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Preparing For Business Divorce Litigation

Sep 23, 2019

When To Involve a Customer or Vendor in Business Divorce Litigation (If Ever)

In a previous blog post, “Don’t Let Ego – Yours or Your Attorney’s – Get in the Way of a Settlement,” I made a passing reference to the strategy of taking discovery (including depositions) from company customers and vendors in business divorce litigation. » Read More

Jun 11, 2019

Bad Faith Is Not Necessary for a Business Divorce

Shareholder oppression – at least in New Jersey – does not necessarily mean you must prove that your business partner is acting maliciously.  In fact, he could be a wonderful human being who honestly believes that he is doing the right thing for the business at all times and would never intentionally hurt you or the business.  » Read More

Oct 25, 2018

Is Secretly Recording Your Business Partner Ever a Good Idea in New Jersey?

Many clients who come in to discuss a possible business divorce action are already anticipating obstacles to their own case.  Having a foresighted, prepared client is wonderful.  But when those clients take matters into their own hands before even coming into my office, sometimes they have harmed more than helped their own case. » Read More

Oct 04, 2018

Prosecutors Are Rarely Interested in Business “Theft” Cases

Many business divorce cases start because one partner is improperly taking money from the business.  Such behavior can come in many different forms, including a majority shareholder wildly overcompensating himself, running personal expenses through the business, or having family members on the payroll with a no-show job.  » Read More

Jun 05, 2018

A Valuation Expert in Business Divorce Litigation Can Help Early On

Not surprisingly, business divorce litigation can be quite costly.  Whether this cost is “worth it” is not always so easy to figure out.  If a minority shareholder or LLC member in New Jersey has an interest valued at $600,000, spending $50,000 – $100,000 in legal fees may be warranted to achieve a buy-out.  » Read More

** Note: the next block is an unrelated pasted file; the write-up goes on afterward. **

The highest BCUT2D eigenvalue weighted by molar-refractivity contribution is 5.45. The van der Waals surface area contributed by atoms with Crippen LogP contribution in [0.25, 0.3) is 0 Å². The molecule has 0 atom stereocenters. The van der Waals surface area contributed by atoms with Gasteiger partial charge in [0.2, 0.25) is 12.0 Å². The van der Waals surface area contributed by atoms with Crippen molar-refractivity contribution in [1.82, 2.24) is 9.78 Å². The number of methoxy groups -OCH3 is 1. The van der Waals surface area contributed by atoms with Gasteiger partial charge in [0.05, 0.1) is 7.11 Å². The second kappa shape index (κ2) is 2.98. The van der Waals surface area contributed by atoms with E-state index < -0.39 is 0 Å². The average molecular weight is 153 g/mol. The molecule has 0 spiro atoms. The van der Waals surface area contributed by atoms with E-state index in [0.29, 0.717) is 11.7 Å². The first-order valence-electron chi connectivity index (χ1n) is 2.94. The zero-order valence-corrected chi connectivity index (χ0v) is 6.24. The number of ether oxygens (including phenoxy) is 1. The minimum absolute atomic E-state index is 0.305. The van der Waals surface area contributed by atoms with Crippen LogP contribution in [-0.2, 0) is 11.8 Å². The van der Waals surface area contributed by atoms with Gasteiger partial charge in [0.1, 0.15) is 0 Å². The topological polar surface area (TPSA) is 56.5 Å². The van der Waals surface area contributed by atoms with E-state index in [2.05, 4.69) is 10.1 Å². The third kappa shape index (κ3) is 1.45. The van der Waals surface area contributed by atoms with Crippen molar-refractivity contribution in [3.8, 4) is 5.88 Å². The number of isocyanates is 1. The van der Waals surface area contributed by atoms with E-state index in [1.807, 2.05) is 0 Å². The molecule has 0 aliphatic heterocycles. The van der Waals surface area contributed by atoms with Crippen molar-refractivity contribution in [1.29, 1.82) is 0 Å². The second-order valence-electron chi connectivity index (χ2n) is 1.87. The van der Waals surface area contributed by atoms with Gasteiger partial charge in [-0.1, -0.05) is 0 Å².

May 31, 2018

David Roberts to Present Anatomy of a Business Divorce

David C. Roberts, a Member of law firm Norris McLaughlin, P.A., will co-present “Anatomy of a Corporate/Business Divorce” with Hubert Klein of EisnerAmper, LLP, on Thursday, June 21, at the National Association of Certified Valuators and Analysts (NACVA) and the Consultants’ Training Institute’s (CTI) 2018 Annual Consultants’ Conference to be held June 20-22 at Caesar’s Palace in Las Vegas.  » Read More

Feb 22, 2018

Business Owner Rights: What Every Shareholder Should Know

David C. Roberts, a Member of Norris McLaughlin, P.A., is pleased to present a seminar for all business owners that will answer many of the questions, both known and unknown, a shareholder would have, such as:
  • What, exactly, is “shareholder oppression?”
  • How do I remedy oppression?
» Read More

Sep 29, 2017

Shareholder Oppression: What Every Business Owner Should Know

David C. Roberts, a Member with Norris McLaughlin, P.A., is pleased to present a seminar for all business owners that will answer many of the questions, both known and unknown, a shareholder would have, such as:

  • What, exactly, is “shareholder oppression?”
  • How do I remedy oppression?
» Read More

Sep 06, 2017

Overcome Your Nagging Doubts About Business Divorce Litigation

You likely came across this article if you Googled the term “shareholder dispute.”  However, it is just as likely that you Googled the term “business divorce.”  One business owner suing the other(s) to be bought out, or some other escape, is often rightly referred to as business divorce because it is analogous to a divorce among spouses in obvious ways.  » Read More

Jul 17, 2017

How To Prepare For Retaliation From Filing Business Divorce Litigation

Many shareholders contemplating getting a “business divorce” have put up with an intolerable situation for years, because they fear that filing a shareholder oppression lawsuit will somehow make matters even worse.  They might be partly correct in the short term.  But the long-term gains often outweigh temporary negatives. » Read More

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